Vietnam in Western cinema: Lack of identity in the gaze of foreign directors
The long-standing tradition of warped, misinformed representations of Vietnam by foreign filmmakers is present yet again in Spike Lee’s latest Hollywood feature Da 5 Bloods, which leads us to one question: what gave rise to this distorted view of Vietnam ?
The answer was never as straightforward as “Foreign directors don’t understand Vietnam.”
Nguyen Thanh Viet, author of the Pulitzer-winning novel The Sympathizer, posted a lengthy write-up on the Lee’s movie on his Facebook page.
“Basically, for American movies of the [American war in Vietnam], it doesn’t matter whether the American is the hero or antihero as long as the American is the center. Better to be a villain or antihero than virtuous extra (that’s for the Vietnamese, Cambodians, Laotians, and Hmong),” Viet says in a series of posts.
“Americans would rather talk about killing each other than admit that the Vietnamese were killing them.”
Viet claims to be “an admirer of many of Lee’s movies,” but he could not sit through Da 5 Bloods, besides the “classic Spike Lee” opening montage, because it was “a mess.”
Americans being the center in movies about wartime Vietnam
Da 5 Bloods does not try to conceal its clichéd use of imagery: it is crammed with stereotypes and a ‘single story’ mentality – a style that has been heavily employed by foreign filmmakers to describe Vietnam in their pictures.
These stereotypes can be seen throughout the movie, from the scornful amputated kid in a bar named Apocalypse Now, the clique of Vietnamese veterans leering at the African-American ex-GIs, to the float market vendor who turned agitated and hurled vengeful rebukes when the Americans refuse to buy from him.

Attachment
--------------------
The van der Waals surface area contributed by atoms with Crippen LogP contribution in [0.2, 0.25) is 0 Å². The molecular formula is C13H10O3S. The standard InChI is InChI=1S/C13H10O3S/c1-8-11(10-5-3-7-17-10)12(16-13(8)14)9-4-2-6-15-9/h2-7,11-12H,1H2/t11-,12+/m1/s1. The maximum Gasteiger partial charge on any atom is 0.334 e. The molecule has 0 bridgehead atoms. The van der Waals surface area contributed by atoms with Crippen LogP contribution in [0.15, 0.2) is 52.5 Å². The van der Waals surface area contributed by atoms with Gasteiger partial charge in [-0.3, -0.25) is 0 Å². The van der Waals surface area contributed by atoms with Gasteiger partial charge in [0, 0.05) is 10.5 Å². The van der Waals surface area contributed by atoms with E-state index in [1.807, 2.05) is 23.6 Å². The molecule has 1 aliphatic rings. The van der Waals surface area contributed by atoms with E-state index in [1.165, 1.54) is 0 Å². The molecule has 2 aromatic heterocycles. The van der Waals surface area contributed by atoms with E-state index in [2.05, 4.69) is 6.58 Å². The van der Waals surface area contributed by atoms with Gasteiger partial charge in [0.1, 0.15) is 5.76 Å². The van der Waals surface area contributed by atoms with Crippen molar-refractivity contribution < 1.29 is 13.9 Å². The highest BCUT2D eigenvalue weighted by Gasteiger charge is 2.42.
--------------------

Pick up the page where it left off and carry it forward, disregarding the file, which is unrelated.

Lee also presents the tropes of female Vietnamese prostitutes and mixed-race children struggling in post-war realities. While these stories do exist in real life, they have also been overused in war-themed movies about Vietnam from foreign directors.
With Da 5 Bloods, Lee attempted to put his touch on the well-trodden territory of movies about the war in Vietnam by telling the story from the perspective of black soldiers, a demographic that rarely made it to the spotlight of the genre.
Yet, Lee’s conception of Vietnam and Vietnamese people remains at least 20-30 years behind contemporary material.
The director is not an isolated case of Vietnamese misrepresentation, but he is now a part of a long-standing tradition where skewed viewpoints depict an “identity-less” style of characterization for Vietnamese characters, one perpetuated by even the grandest of directors and their silver screen spectacles, rendering Vietnamese bystanders in their own country.
In the late 1970s to early 1980s and even the 1990s, the U.S.-Vietnam war as a topic was blasted on heavy rotation in the sphere of filmmaking, being the running theme among many Oscar-nominated flicks, other A-list movies, and festival winners.
This stands as a manifestation of the collective trauma caused by a haunting war that dragged on for two decades, one that Americans were, and are, trying to do away with.
These movies exclusively show the American view and the experience of American soldiers – examples being Oliver Stone’s Platoon and Born on the Fourth of July, Hal Ashby’s Coming Home, Michael Cimino’s The Deer Hunter, F. Ford Coppola’s Apocalypse Now, Stanley Kubrick’s Full Metal Jacket, and John Irvin’s Hamburger Hill.
Vietnamese characters show up in these movies without an identity, devoid of a perceivable fate, or, in other cases, portrayed as an integral part of a poverty-ridden nation much like the landscape or other set pieces.
These issues of biased perspective and unjust attitude have been extensively addressed in Nguyen Thanh Viet’s quintessential novel The Sympathizer.